Friday, November 18, 2011

Ladybug Applique Tutorial

Well, I've been able to get a few presents put together and finished.  This bag project took me much longer than expected. {Isn't that always the way it goes, though?}  I'm very pleased with the overall outcome even if it took more time.

You want to know where I got the idea, right?  About 6 or 7 years ago, one of my sisters made a bag for me and my oldest child.  I LOVE this bag!
I get complements every time I take it out.  Unfortunately, I've had a diaper bag slung over my shoulder instead of a purse for the majority of the past 8.5 years.  That will change soon enough, though, my friends.
This is the bag she made for my oldest.
Colorful and fun - just perfect for her!

Here's the secret behind these bags.  They are made out of placemats!  Yep.  Couldn't tell, could ya?  Such an easy project.

Now, I'm not going to give you a tutorial on the bag itself, since there is a perfectly good one right here at JCaroline Creative.  I will give you a short tutorial on how I did the ladybug on the front of one bag.

**Any embellishments will need to be done before sewing the bag together if you will be using the machine.**

What you need:

*Sewing supplies - scissors, thread, sewing machine, iron and ironing board, etc.
*2 Fabric colors (mine were red and black)
*Iron-on adhesive - I used Heat n Bond lite - follow the directions that come with whichever brand you get when ironing
*Ladybug printable pattern {I apologize.  I can't remember how to put it on my website, so you will have to get it off of MediaFire.  It's 11pm and I'm tired.}

1.  Download and print off the ladybug pattern on card stock.

2.  Cut out the pattern pieces and trace them on to the paper side of your iron-on adhesive.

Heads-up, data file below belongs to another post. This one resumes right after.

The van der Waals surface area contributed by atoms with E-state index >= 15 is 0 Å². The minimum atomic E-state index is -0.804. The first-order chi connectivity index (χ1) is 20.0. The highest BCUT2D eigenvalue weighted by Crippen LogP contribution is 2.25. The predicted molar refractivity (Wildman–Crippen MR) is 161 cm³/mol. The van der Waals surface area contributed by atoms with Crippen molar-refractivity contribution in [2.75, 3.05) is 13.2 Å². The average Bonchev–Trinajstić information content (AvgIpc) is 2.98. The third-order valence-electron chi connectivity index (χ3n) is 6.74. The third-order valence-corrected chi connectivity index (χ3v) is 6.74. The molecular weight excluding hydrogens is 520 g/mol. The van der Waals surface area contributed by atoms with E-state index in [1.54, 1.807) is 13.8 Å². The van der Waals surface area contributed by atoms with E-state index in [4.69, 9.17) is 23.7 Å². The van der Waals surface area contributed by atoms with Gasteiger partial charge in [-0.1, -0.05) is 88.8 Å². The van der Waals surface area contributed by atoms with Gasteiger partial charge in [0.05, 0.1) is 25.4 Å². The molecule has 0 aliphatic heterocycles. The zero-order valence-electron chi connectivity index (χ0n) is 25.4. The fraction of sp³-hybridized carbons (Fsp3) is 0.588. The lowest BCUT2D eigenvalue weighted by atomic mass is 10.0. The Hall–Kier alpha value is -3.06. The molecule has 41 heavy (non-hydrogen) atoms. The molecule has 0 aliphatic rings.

3.  Iron the pieces on to the corresponding fabric colors on the wrong side of the fabric.  Don't worry about cutting out the individual pieces - you will do that in the next step.
 4.  Cut out each of the pieces of your ladybug.
 5.  Peel the paper backing off the fabric.
 The shiny side will now stick to whatever you are embellishing.
 6.  Do a dry run.  Place all the patten pieces on the front of the bag (shiny side down) making sure to leave room for seams.  Also, take the time now to make a mark down the wings with an air or water soluble marker, if so desired.
 7.  Leaving the head and body pieces in place, remove the wings carefully.  Iron down both the head and body.  Place the wings back on the body and head and iron in place.
 8.  Do a dry run with the spots.  You can always leave the line off and keep all the spots whole.  However, if you choose to have overhang, now is the time to trim the spots before ironing them down. Once you have them the way you like, iron them down.

 9.  Next is the process of satin stitching around all your pieces.  Each machine is different in settings and temperament with this stitch.  I highly recommend using some scrap material to get the setting the way you like - stitch length, stitch width are both factors.  When the stitches look the way you like on the scrap switch over to your project.
Stitch in this order - antenna (starting at the head and moving out), head, body
       all spots - notice I did not stitch all the way around the spots that were trimmed.  You don't want to have a doubled up stitch.
 Lastly, you will stitch down the wings.  Start right behind the head down the center of the wings flowing all the way around.  This will give you one long continuous stitching.

There you have it!  Once you get the hang of it, it goes pretty quickly.  The spots are more of a challenge, but can be done.  This gives such a nice finished look to your project.

Any one, young or 'old' would be please with such a gift!

1 comment:

  1. I know this has been up for a while but thank you for posting this. Was needing some ideas for appliques for a ladybug quilt I'm doing and this fits the ticket!


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